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3 Reasons I Chose Indow Windows (and so should you!)

3 Reasons I Chose Indow Windows (and so should you!)You know that I’m not a big promoter of new products here, but every once in a while, someone comes up with a product or technique that makes it easier and cheaper to save old houses. And when that happens, I am all over it like white on rice!

My company has recently become a dealer for Indow Windows. Why? Because they work! I have them in my own home and it is truly incredible how much of a difference they make in not only my utility bills but the street noise we use to get.

There are lots of exterior storm windows on the market, but unless they are historic wood storms, I feel like they make your old windows look so ugly. I know I’m not alone in this.

I found out about Indow Windows a few years ago, but was hesitant until just recently. Ultimately, there were 3 things that finally convinced me to partner with this company and I want to share them with you today because I think these windows may be the best solution to a problem we all have: Drafty windows we strangely love.

Reason #1 The Testing

I’m a facts guy. I don’t respond to crazy claims abut how awesome something is. Show me the facts and I’ll make up my own mind. Well, that’s exactly what happened here.

Indow Windows tested the heck out of these windows. They independently tested their efficiency again standard single-paned windows and against replacement double-paned windows. The results were jaw dropping to me!

For example, when comparing air leakage the here’s what the tests revealed:

Performance_draftThe same round of testing also revealed that Indow Windows reduced sound transfer by 50-70% as opposed to double-paned replacement windows that reduced the sound transfer by only 20-30% over a single-paned window.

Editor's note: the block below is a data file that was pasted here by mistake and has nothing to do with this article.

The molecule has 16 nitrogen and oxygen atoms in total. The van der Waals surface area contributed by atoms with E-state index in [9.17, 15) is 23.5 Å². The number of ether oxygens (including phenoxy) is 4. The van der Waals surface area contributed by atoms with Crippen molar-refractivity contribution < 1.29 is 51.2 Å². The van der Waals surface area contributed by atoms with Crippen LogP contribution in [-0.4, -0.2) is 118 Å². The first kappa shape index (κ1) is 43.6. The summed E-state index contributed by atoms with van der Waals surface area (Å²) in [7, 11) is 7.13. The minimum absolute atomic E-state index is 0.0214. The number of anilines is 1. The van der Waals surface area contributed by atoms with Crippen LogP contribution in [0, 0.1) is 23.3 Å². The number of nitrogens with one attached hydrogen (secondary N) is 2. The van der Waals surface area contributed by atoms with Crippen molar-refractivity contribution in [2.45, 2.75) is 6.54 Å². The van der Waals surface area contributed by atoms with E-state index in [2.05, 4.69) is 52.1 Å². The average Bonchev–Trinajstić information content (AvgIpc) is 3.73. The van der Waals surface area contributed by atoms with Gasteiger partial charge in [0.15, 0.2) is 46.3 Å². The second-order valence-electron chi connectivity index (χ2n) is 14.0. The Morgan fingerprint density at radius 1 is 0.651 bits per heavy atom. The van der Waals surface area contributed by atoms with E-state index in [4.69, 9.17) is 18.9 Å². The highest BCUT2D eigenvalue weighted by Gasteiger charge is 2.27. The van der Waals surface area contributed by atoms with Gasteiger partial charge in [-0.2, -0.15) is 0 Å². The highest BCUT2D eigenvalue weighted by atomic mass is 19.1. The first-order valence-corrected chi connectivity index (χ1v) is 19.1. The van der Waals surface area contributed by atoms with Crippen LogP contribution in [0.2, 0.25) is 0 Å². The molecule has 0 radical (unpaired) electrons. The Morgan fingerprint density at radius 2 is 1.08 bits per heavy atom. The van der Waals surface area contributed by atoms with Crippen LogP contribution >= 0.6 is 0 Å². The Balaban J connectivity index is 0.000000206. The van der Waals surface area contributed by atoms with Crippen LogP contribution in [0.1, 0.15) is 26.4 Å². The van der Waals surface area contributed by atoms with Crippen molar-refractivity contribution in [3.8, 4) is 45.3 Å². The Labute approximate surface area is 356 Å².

Reason #2 The Company

Finally meeting Sam Pardue, the founder and CEO, face to face and hearing his story was a big reason I decided this was my kind of company.

Sam is just another old house lover, who like us, lives in an old Bungalow in Portland, OR. He got sick of the winter drafts in his old house, but didn’t want to replace his original windows. He tried several different solutions before he finally came up with the Indow Window he sells today.

A regular guy looking for a better solution to the problem that plaques all of us old housers.

Reason #3 Simplicity

As if the other reasons weren’t enough, this one clinched it for me. I’ve installed and removed lots of storm windows over the years. Lots of cutting, drilling, screwing.

They’re not terribly difficult, but it would take me a whole weekend to install standard exterior storms on my house. Not to mention the 2nd and 3rd story are a real pain to do! And then they just look so ugly anyway.

Indow Windows don’t require you to do anything but press them into place! Here’s a quick video of installation.